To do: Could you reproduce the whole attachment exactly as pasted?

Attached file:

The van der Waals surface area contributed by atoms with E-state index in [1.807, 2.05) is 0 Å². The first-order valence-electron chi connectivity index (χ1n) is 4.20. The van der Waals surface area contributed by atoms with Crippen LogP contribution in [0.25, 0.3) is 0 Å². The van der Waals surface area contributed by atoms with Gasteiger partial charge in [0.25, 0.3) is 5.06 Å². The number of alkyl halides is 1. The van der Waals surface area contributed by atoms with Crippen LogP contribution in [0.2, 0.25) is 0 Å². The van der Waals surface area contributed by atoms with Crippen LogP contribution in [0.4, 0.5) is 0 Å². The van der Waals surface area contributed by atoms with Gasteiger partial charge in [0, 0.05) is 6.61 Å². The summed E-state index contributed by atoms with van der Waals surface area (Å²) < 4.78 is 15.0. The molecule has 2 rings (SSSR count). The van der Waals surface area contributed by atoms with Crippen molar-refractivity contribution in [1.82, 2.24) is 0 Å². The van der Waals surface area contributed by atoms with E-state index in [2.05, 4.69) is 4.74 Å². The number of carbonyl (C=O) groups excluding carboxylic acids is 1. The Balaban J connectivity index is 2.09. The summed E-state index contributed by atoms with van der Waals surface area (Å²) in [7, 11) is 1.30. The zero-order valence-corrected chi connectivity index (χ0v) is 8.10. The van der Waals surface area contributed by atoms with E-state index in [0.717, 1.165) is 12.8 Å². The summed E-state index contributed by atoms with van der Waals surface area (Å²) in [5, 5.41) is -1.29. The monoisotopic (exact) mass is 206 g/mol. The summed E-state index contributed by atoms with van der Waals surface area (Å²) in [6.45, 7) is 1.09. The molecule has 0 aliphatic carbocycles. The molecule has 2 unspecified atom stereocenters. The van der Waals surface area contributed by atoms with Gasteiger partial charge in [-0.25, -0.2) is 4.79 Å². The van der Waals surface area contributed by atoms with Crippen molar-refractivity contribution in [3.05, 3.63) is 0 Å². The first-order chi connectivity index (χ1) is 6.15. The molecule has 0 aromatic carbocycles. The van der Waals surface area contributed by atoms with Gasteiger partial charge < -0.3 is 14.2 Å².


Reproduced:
The van der Waals surface area contributed by atoms with E-state index in [1.807, 2.05) is 0 Å². The first-order valence-electron chi connectivity index (χ1n) is 4.20. The van der Waals surface area contributed by atoms with Crippen LogP contribution in [0.25, 0.3) is 0 Å². The van der Waals surface area contributed by atoms with Gasteiger partial charge in [0.25, 0.3) is 5.06 Å². The number of alkyl halides is 1. The van der Waals surface area contributed by atoms with Crippen LogP contribution in [0.2, 0.25) is 0 Å². The van der Waals surface area contributed by atoms with Crippen LogP contribution in [0.4, 0.5) is 0 Å². The van der Waals surface area contributed by atoms with Gasteiger partial charge in [0, 0.05) is 6.61 Å². The summed E-state index contributed by atoms with van der Waals surface area (Å²) < 4.78 is 15.0. The molecule has 2 rings (SSSR count). The van der Waals surface area contributed by atoms with Crippen molar-refractivity contribution in [1.82, 2.24) is 0 Å². The van der Waals surface area contributed by atoms with E-state index in [2.05, 4.69) is 4.74 Å². The number of carbonyl (C=O) groups excluding carboxylic acids is 1. The Balaban J connectivity index is 2.09. The summed E-state index contributed by atoms with van der Waals surface area (Å²) in [7, 11) is 1.30. The zero-order valence-corrected chi connectivity index (χ0v) is 8.10. The van der Waals surface area contributed by atoms with E-state index in [0.717, 1.165) is 12.8 Å². The summed E-state index contributed by atoms with van der Waals surface area (Å²) in [5, 5.41) is -1.29. The monoisotopic (exact) mass is 206 g/mol. The summed E-state index contributed by atoms with van der Waals surface area (Å²) in [6.45, 7) is 1.09. The molecule has 0 aliphatic carbocycles. The molecule has 2 unspecified atom stereocenters. The van der Waals surface area contributed by atoms with Gasteiger partial charge in [-0.25, -0.2) is 4.79 Å². The van der Waals surface area contributed by atoms with Crippen molar-refractivity contribution in [3.05, 3.63) is 0 Å². The first-order chi connectivity index (χ1) is 6.15. The molecule has 0 aromatic carbocycles. The van der Waals surface area contributed by atoms with Gasteiger partial charge < -0.3 is 14.2 Å².